Orion A is a pattern inspired by a conversation in the Facebook group “The Company of Thuban“. The Company was formed by people in Drachenwald (SCA), who are interested in the study of astronomy and astrology throughout history.
The pattern depicts a six-point star on a twill background, and it has a tubular border formed from the outermost three border cards. The star is based on those found in a picture from an anonymous German manuscript (circa 1450) held in the Crawford Collection at the Royal Observatory, Edinburgh.
I worked the sample in Häkelgarn 100 crochet cotton, colors 101, 121, 129, 130 and 134. I used two strands of standard sewing thread held together for the weft, so that the weft was less than half the thickness of a single warp thread. This helped prevent the design from becoming too elongated. Each pattern repeat is about 32mm long. The band is an average of 30mm wide.
Match the colour of the innermost border card in this design to the background colour chosen for the pattern section. This helps hide the wobbly line that can appear when the pattern area encroaches on border cards. (The underside of Orion A shows a wobbly line where the white twill overlaps the black border card. On the topside of the band, that black border card blends with the main background, smoothing the join with the rest of the border cards.)
I’m pleased with how this has turned out. It is the first four-hole twill pattern I’ve designed successfully.
I looked up from the weaving and *how many* months had gone by??!! Two very large projects have taken most of my time over this last year. To take a break from those patterns, I worked on several shorter pieces.
Samples from Applesies & Fox Noses:
Small purse made from offcuts.
Trying out silk warps for the first time:
First experiment with silk: warp in 20/2 nm silk, weft no 15 crochet cotton.
Second experiment in silk: this time with thinner threads, 30/2nm silk warp and linen weft.
Playing with 2-hole designs:
And adding the finishing touches to a garment:
I’m in the middle of making diagrams and writing up. With any luck, there may a pattern or two in the near future 🙂
The simple turning sequence allows you to get used to working with more cards, without having to manipulate each one individually. You’re working with two packs, each of which is turned on alternate rows; a technique referred to as ‘pack idling’ by Collingwood.
There are no ‘selvedge’ cards that are treated differently to the rest of the two packs. I wanted a band that was the same thickness across its entire width, and I like the edge produced when all cards are treated as pattern cards.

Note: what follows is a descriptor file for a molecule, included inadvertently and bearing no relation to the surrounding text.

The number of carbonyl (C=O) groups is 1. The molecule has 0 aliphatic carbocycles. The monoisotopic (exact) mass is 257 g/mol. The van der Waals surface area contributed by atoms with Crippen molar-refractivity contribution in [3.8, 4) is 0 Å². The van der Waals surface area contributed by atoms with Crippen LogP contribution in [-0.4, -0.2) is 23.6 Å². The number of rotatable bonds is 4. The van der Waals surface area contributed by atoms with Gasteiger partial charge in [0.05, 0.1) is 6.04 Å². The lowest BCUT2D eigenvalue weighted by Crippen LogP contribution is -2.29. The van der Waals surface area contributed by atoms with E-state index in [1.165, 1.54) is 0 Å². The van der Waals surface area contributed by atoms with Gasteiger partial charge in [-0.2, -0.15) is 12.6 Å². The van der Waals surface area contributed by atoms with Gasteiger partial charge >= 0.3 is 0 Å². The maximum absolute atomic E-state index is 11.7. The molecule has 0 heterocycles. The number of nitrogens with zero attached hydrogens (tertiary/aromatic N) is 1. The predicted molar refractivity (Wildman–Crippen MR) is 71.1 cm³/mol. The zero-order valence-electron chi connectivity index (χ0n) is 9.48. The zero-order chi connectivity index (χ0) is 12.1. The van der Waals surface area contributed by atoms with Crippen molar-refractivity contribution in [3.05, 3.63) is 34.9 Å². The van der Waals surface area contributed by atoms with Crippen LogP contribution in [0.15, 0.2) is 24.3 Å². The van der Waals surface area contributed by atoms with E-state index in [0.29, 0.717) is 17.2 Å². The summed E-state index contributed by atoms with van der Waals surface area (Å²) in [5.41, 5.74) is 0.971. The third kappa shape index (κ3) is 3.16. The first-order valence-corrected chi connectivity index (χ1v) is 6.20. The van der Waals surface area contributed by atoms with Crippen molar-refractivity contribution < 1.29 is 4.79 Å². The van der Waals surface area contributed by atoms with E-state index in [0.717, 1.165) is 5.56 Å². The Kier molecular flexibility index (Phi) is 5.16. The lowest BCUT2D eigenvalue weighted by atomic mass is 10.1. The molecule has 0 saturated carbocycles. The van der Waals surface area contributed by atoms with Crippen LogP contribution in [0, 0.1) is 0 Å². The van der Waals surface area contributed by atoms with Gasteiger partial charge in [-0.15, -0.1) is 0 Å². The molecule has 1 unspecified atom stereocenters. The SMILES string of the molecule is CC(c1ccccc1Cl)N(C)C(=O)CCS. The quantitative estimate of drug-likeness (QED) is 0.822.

The width of the band depends on how firmly you pull/beat the weft. For smooth lines in the design, you’ll need to work to a much tighter tension than you normally would. The resulting band will be narrower and thicker than you’d perhaps expect for the number of cards used. Perfect for a belt!
Working to a wider width (looser weft) gives less well defined outlines within the design. When looking at the belt/strap from a distance, this isn’t an issue. The fabric of the band is also more pliable.
Inevitably, you get twist build-up when working this pattern because the cards are always turned in the same direction. I usually work on a warp weighted loom, so it is easy to push the twist out. When you need to reverse the pattern to undo the twist: flip the cards from S to Z (or vice versa), move the outermost edge (odd) card on each side between the two packs, and continue the turning sequence by repeating the row you just completed. Shelagh Lewins outlines this approach in her Anglo Saxon belt weaving instructions.
I’m off to finish weaving. There’s almost a metre of warp left on this project. I’m hoping to have a new belt for Ffair Rhaglen XI in August.
I tried tablet weaving years ago, making a couple of belts and many yards of trim. But I never really “got” how things worked, which led to me wandering away and trying other crafts instead.
Last December, I found 2 patterns for the “Birka strapwork” design on the Lautanauhat FaceBook page. I hadn’t seen patterns written in this way before. The diagrams included the position of the cards rather than the threading direction. That small detail helped me understand how card position relates to card threading and the pattern produced by the turning sequence.
Since that “Eureka!” moment I have made a few samples from the Applesies & Fox Noses book, successfully drafted a pattern from a photograph and learned more about weft tension than I thought was possible.
A big thankyou to Mervi Pasanen & Maikki Karisto for the inspiration to revisit tablet weaving!
The Lautanauhat versions of the Birka strapwork pattern: